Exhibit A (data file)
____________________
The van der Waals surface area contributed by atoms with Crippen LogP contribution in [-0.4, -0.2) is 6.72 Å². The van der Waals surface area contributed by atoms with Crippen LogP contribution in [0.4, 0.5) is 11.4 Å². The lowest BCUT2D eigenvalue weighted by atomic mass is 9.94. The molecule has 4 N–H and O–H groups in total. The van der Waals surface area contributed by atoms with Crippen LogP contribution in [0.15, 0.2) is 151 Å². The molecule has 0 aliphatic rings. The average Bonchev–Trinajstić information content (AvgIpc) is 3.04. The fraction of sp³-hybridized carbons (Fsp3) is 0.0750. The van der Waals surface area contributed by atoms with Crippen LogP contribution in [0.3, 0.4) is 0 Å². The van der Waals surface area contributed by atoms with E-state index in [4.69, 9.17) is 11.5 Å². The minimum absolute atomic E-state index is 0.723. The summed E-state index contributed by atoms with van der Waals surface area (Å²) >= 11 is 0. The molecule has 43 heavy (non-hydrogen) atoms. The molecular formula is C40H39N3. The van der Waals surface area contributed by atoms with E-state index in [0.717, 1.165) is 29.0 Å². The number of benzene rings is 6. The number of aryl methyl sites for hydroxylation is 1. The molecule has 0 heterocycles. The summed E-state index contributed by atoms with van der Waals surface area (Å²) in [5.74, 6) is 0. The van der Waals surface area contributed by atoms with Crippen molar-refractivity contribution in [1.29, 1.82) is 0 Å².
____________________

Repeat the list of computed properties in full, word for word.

The van der Waals surface area contributed by atoms with Crippen LogP contribution in [-0.4, -0.2) is 6.72 Å². The van der Waals surface area contributed by atoms with Crippen LogP contribution in [0.4, 0.5) is 11.4 Å². The lowest BCUT2D eigenvalue weighted by atomic mass is 9.94. The molecule has 4 N–H and O–H groups in total. The van der Waals surface area contributed by atoms with Crippen LogP contribution in [0.15, 0.2) is 151 Å². The molecule has 0 aliphatic rings. The average Bonchev–Trinajstić information content (AvgIpc) is 3.04. The fraction of sp³-hybridized carbons (Fsp3) is 0.0750. The van der Waals surface area contributed by atoms with Crippen LogP contribution in [0.3, 0.4) is 0 Å². The van der Waals surface area contributed by atoms with E-state index in [4.69, 9.17) is 11.5 Å². The minimum absolute atomic E-state index is 0.723. The summed E-state index contributed by atoms with van der Waals surface area (Å²) >= 11 is 0. The molecule has 43 heavy (non-hydrogen) atoms. The molecular formula is C40H39N3. The van der Waals surface area contributed by atoms with E-state index in [0.717, 1.165) is 29.0 Å². The number of benzene rings is 6. The number of aryl methyl sites for hydroxylation is 1. The molecule has 0 heterocycles. The summed E-state index contributed by atoms with van der Waals surface area (Å²) in [5.74, 6) is 0. The van der Waals surface area contributed by atoms with Crippen molar-refractivity contribution in [1.29, 1.82) is 0 Å².